The materials or objects to be sterilized by the present process may be packaged in various commonly employed packaging materials used for sterilized products. The preferred materials are spunbonded polyethylene packaging material commonly available under the trademark "TYVEK" or composites of "TYVEK" with a polyethylene terephthalate packaging material commonly available under the trademark "MYLAR". Other similar packaging materials may also be employed. Paper packaging materials may also be used. With paper packaging, longer processing times may be required to achieve sterilization because of possible interactions of hydrogen peroxide and other reactive species with paper.
Plasmas are normally generated by electrical discharges in gases. Plasmas generated at atmospheric pressure or at higher pressures are called "arcs" or high temperature plasma and may involve temperatures in excess of 1000° C. Plasmas generated at reduced pressures, i.e., 10-3 to 102 Torr, are called "glow discharge" or low temperature plasma and involve temperatures of a few tenths to a few hundred degrees Centigrade. The low temperature plasma of the present invention is preferably generated at pressures of less than 10 Torr and generally involves temperatures of less than 100° C.
When used in the present application, the term "plasma" is intended to include any portion of the gas or vapors which contains electrons, ions, free radicals, dissociated and/or excited atoms or molecules produced as a result of the applied electrical field including any accompanying radiation which might be produced. The applied field may cover a broad frequency range, however, a radio frequency is commonly used.
Plasma sterilization is usually carried out in a chamber 20 as illustrated in FIG. 1. The chamber includes a door or opening 10 through which articles to be sterilized can be introduced. The chamber also includes an inlet 11 to inject gas into the chamber and a line 12 connected to a vacuum pump to enable the chamber to be evacuated. There is a port 14 in the gas inlet line 11 to introduce the aqueous solution of hydrogen peroxide into the chamber 20. The chamber includes radio frequency electrodes 13 which can be wound around the entire chamber or placed on the sides of the chamber and a radio frequency generator to generate the requisite radio frequency signal. Coupling of RF power from the output of the matching network to the discharge is accomplished by means of either a coil or a set of capacitor plates. These two forms of coupling are referred to as inductive and capacitive coupling, respectively. Various control devices which control the generation of the radio frequency signal including function generators, RF power amplifers, wattmeter and matching network are also employed and are illustrated in FIG. 1. The matching network matches the input of the amplified RF signal into the coil. The plasma is generated by evacuating the chamber, introducing a gas or vaporized liquid and turning on the power to the electrodes. The plasma is generated in the present process in the same manner as in the previously-mentioned prior art plasma sterilization system.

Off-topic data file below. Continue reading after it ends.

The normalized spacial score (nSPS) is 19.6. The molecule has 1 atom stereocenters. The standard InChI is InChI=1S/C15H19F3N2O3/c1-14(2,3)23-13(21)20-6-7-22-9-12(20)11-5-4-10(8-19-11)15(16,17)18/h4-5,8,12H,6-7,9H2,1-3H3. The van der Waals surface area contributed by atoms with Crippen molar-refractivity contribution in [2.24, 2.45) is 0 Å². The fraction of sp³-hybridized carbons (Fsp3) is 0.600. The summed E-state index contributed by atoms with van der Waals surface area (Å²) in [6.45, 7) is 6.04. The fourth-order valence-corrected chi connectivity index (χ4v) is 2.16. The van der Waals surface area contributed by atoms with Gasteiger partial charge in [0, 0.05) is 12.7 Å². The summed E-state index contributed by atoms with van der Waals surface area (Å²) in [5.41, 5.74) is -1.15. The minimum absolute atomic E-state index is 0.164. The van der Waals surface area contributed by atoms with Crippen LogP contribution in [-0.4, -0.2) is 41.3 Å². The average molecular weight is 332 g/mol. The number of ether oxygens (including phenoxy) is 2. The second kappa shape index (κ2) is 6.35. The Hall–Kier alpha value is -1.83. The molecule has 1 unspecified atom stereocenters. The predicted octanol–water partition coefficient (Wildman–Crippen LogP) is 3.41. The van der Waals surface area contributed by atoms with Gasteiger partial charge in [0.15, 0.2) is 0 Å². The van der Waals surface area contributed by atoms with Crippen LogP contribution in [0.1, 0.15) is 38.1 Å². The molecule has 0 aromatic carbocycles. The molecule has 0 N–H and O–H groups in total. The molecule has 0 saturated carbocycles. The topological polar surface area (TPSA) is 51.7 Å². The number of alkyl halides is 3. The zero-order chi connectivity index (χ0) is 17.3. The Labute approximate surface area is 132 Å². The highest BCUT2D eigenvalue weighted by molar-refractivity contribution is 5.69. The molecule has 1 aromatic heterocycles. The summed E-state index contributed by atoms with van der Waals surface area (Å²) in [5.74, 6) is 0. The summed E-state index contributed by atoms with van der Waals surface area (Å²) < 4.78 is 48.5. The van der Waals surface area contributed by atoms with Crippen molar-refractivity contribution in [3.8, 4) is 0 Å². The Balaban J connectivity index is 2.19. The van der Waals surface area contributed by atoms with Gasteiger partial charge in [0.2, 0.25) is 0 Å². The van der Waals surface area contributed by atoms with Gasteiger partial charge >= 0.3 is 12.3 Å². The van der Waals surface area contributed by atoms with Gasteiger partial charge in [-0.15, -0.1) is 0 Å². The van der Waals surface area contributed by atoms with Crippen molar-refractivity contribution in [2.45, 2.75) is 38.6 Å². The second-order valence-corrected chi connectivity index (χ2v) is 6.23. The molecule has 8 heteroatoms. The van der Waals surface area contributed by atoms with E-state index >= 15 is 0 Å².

The plasma used in the present process may be continuous or pulsed, that is, the power may be applied continuously to the plasma or the plasma may be pulsed by activating the power in a cyclic manner while maintaining the pressure of the plasma constant. The use of a pulsed plasma prevents the overheating of the gas within the chamber as well as preventing the overheating of objects that may be desired to be sterilized. The pulsed sequence may vary over a fairly wide range without the danger of overheating any object. Generally, the pulsing sequence is the ratio of power on to power off. For example with a 1:2 pulsed plasma, power would be applied for 0.5 milliseconds and then turned off and applied again 1.0 milliseconds later. The particular pulsing sequence is not critical. The power may be applied for periods measured in minutes rather than seconds. The purpose of pulsing is to avoid overheating of the objects to be sterilized, and any pulsing sequence that avoids overheating and sterilizes in a reasonable time period may be employed. Continuous plasma may be employed if there is little danger of overheating the item to be sterilized.